Dr Scott Murray (BACPR President, Consultant Preventive Cardiologist, Royal Liverpool University Hospital)
What are the clinical issues?
Dr Scott Murray gave a wide ranging and challenging presentation on the future of cardiovascular disease prevention. He was formerly an interventional cardiologist and gave a powerful argument for the need for health services to stop being reactive in cardiovascular disease and put more resources into prevention. His comment was that, “We are putting metal stents into an inflammatory disorder – we have to think wider”.
Although total CVD mortality has been decreasing, obesity, diabetes and reduced exercise levels are beginning to have an impact on life expectancy and heart disease is rising. People tend to be living longer with more disease. Dr Murray reminded delegates of the findings of the INTERHEART Study (Yusuf S et al. Lancet 2004) that showed nine modifiable risk factors that account for >90% of the population attributable risk:
- Abnormal lipids
- Abdominal obesity
- Inadequate consumption of fruit and veg
- Lack of regular physical exercise
- Psychological factors
- Excess alcohol
What are the implications and answers?
The solution to the cardiovascular disease issue lies in a combination of improved nutrition and increased exercise and Dr Murray quoted Edward Smith-Stanley saying that, “Those who do not find time for nutrition and exercise will have to find time for illness”. He added that unless improvements in public health policy and societal lifestyle are not made, we will face a ‘tsunami’ of heart failure, diabetes, obesity and associated diseases.
He described a number of trials looking at different ways to tackle these issues:
- The British Association for Cardiovascular Prevention and Rehabilitation (BACPR) is currently investigating the value of high intensity exercise as a partial solution to some of these issues.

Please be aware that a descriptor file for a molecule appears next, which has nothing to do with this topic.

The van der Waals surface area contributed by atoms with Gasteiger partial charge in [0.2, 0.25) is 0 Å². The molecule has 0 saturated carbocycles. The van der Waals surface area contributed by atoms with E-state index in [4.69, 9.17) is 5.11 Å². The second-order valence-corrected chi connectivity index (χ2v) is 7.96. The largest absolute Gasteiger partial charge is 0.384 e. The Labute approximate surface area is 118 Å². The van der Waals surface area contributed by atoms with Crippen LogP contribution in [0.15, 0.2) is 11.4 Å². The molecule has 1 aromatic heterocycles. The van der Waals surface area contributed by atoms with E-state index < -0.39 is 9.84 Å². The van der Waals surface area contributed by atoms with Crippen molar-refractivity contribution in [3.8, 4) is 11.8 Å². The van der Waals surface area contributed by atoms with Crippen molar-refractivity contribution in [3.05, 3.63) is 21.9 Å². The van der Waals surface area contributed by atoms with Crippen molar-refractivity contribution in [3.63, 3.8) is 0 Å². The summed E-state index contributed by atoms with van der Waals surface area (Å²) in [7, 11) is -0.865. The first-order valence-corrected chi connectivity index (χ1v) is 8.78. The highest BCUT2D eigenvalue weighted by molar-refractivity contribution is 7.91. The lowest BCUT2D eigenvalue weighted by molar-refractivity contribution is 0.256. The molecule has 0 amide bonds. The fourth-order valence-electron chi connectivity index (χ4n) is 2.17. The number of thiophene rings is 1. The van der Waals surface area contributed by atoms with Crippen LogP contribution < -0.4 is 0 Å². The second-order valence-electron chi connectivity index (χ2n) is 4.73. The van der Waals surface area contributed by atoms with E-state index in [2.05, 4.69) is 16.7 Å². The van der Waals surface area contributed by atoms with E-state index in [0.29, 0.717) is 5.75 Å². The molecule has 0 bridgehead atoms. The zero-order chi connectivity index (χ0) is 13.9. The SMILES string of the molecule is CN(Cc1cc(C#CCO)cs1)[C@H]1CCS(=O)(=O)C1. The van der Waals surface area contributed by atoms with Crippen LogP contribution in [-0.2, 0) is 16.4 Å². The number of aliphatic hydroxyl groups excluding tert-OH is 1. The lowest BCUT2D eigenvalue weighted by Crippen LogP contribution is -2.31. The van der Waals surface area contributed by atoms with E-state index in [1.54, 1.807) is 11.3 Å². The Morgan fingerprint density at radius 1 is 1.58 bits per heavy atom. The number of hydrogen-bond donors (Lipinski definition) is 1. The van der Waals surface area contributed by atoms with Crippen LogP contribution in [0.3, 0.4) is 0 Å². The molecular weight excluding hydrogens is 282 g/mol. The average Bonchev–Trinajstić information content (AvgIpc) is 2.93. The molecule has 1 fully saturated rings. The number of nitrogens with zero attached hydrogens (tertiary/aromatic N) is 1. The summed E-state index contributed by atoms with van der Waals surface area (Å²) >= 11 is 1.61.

- Lower carbohydrate diets in patients with type 2 diabetes. Current studies demonstrate intensive glucose lowering but also significant improvements in weight, liver function, lipids and blood pressure. Available trial results suggest at 10-15% reduction in CVD events for a 0.9% (10 mmol/mol) reduction in HbA1c
Key points to make best practice everyday practice
- Residual risk in CVD patients is a combination of genetic, environmental and lifestyle and we need to pay urgent attention to these issues.
- ‘Cholesterol’ is complex and there is no such thing as “good and bad cholesterol”.
- Lipoprotein abnormalities are a sign of residual metabolic or genetic issues. Do we give room for drugs and lifestyle changes?
- Hyperinsulinaemia as a compensatory mechanism for lifestyle or genetic insulin resistance is the ‘elephant in the room’. It is an important risk factor for heart disease but is being undertreated.
- Cardiac rehabilitation and prevention is the most powerful but under-funded service in UK cardiology.